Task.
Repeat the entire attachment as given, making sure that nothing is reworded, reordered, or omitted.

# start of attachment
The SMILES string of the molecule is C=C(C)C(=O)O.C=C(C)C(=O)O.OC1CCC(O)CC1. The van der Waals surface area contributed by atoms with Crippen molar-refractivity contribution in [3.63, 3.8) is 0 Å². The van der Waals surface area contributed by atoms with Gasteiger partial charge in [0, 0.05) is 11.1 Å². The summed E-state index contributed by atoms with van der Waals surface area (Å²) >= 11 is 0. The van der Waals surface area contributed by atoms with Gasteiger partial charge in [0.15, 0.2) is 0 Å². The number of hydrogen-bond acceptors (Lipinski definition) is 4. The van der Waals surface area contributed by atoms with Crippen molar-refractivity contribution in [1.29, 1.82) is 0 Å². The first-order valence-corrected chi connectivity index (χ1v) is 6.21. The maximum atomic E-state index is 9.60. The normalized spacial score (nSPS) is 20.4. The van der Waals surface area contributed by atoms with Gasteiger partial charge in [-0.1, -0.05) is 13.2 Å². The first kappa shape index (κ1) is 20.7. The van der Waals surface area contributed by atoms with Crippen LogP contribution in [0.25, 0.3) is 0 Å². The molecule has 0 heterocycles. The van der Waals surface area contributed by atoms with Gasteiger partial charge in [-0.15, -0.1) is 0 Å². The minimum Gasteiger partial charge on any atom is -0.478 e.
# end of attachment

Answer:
The SMILES string of the molecule is C=C(C)C(=O)O.C=C(C)C(=O)O.OC1CCC(O)CC1. The van der Waals surface area contributed by atoms with Crippen molar-refractivity contribution in [3.63, 3.8) is 0 Å². The van der Waals surface area contributed by atoms with Gasteiger partial charge in [0, 0.05) is 11.1 Å². The summed E-state index contributed by atoms with van der Waals surface area (Å²) >= 11 is 0. The van der Waals surface area contributed by atoms with Gasteiger partial charge in [0.15, 0.2) is 0 Å². The number of hydrogen-bond acceptors (Lipinski definition) is 4. The van der Waals surface area contributed by atoms with Crippen molar-refractivity contribution in [1.29, 1.82) is 0 Å². The first-order valence-corrected chi connectivity index (χ1v) is 6.21. The maximum atomic E-state index is 9.60. The normalized spacial score (nSPS) is 20.4. The van der Waals surface area contributed by atoms with Gasteiger partial charge in [-0.1, -0.05) is 13.2 Å². The first kappa shape index (κ1) is 20.7. The van der Waals surface area contributed by atoms with Crippen LogP contribution in [0.25, 0.3) is 0 Å². The molecule has 0 heterocycles. The van der Waals surface area contributed by atoms with Gasteiger partial charge in [-0.15, -0.1) is 0 Å². The minimum Gasteiger partial charge on any atom is -0.478 e.